Mission: The Coalition for the Homeless is the nation’s oldest advocacy and direct service organization helping homeless men, women and children. We believe that affordable housing, sufficient food and the chance to work for a living wage are fundamental rights in a civilized society. Since our inception in 1981, the Coalition has worked through litigation, public education and direct services to ensure that these goals are realized.

Website: http://www.coalitionforthehomeless.org/take-action/volunteer/
Phone: 212-776-2000
Email: volunteer@cfthomeless.org (for GCP food program or shelter monitor); backtoschool@cfthomeless.org (for backpack drive); toydrive@cfthomeless.org (for toy drive)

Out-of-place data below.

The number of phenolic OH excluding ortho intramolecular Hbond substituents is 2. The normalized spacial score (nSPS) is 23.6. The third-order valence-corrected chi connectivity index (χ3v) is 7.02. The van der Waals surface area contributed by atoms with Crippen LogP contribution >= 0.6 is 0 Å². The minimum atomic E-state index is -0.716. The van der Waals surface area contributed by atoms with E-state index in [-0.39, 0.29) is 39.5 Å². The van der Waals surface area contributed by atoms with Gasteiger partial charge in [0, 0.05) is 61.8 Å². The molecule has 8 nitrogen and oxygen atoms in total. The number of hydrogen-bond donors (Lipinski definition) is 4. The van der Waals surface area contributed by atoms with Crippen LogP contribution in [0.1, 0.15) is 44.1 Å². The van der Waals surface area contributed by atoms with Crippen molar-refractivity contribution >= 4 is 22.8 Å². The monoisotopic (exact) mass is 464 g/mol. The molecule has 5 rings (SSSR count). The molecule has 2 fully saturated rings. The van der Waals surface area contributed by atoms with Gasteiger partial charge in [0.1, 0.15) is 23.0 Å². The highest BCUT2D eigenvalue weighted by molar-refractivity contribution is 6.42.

What volunteers do:

  • distribute food, clothing, blankets and other necessities while raising awareness about services provided by Coalition (Grand Central Food Program)
  • shelter monitors help inspect municipal shelters (evenings and weekends, with training session)
  • for August backpack drive (backpacks and school supplies), identify drop-off locations, host a drive, help sort, stuff and distribute the bags to homeless students
  • host holiday toy drives and sort and wrap gifts

Borough: Manhattan office